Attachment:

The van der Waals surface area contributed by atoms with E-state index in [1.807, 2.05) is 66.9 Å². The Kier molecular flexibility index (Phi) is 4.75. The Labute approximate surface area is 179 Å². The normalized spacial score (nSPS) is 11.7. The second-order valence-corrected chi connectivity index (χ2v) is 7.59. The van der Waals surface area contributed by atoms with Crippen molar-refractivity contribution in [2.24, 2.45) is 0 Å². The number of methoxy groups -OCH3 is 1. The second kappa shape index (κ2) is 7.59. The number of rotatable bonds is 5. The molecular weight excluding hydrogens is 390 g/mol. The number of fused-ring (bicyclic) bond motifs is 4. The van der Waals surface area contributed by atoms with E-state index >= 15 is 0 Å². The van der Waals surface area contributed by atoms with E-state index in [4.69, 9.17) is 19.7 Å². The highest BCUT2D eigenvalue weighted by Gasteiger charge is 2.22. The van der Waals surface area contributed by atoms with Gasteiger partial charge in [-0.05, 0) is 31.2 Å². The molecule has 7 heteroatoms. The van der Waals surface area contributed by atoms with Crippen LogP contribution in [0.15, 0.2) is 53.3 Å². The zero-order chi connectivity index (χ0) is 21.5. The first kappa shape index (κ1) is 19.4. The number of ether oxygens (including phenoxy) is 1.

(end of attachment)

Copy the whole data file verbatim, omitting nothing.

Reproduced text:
The van der Waals surface area contributed by atoms with E-state index in [1.807, 2.05) is 66.9 Å². The Kier molecular flexibility index (Phi) is 4.75. The Labute approximate surface area is 179 Å². The normalized spacial score (nSPS) is 11.7. The second-order valence-corrected chi connectivity index (χ2v) is 7.59. The van der Waals surface area contributed by atoms with Crippen molar-refractivity contribution in [2.24, 2.45) is 0 Å². The number of methoxy groups -OCH3 is 1. The second kappa shape index (κ2) is 7.59. The number of rotatable bonds is 5. The molecular weight excluding hydrogens is 390 g/mol. The number of fused-ring (bicyclic) bond motifs is 4. The van der Waals surface area contributed by atoms with E-state index >= 15 is 0 Å². The van der Waals surface area contributed by atoms with E-state index in [4.69, 9.17) is 19.7 Å². The highest BCUT2D eigenvalue weighted by Gasteiger charge is 2.22. The van der Waals surface area contributed by atoms with Gasteiger partial charge in [-0.05, 0) is 31.2 Å². The molecule has 7 heteroatoms. The van der Waals surface area contributed by atoms with Crippen LogP contribution in [0.15, 0.2) is 53.3 Å². The zero-order chi connectivity index (χ0) is 21.5. The first kappa shape index (κ1) is 19.4. The number of ether oxygens (including phenoxy) is 1.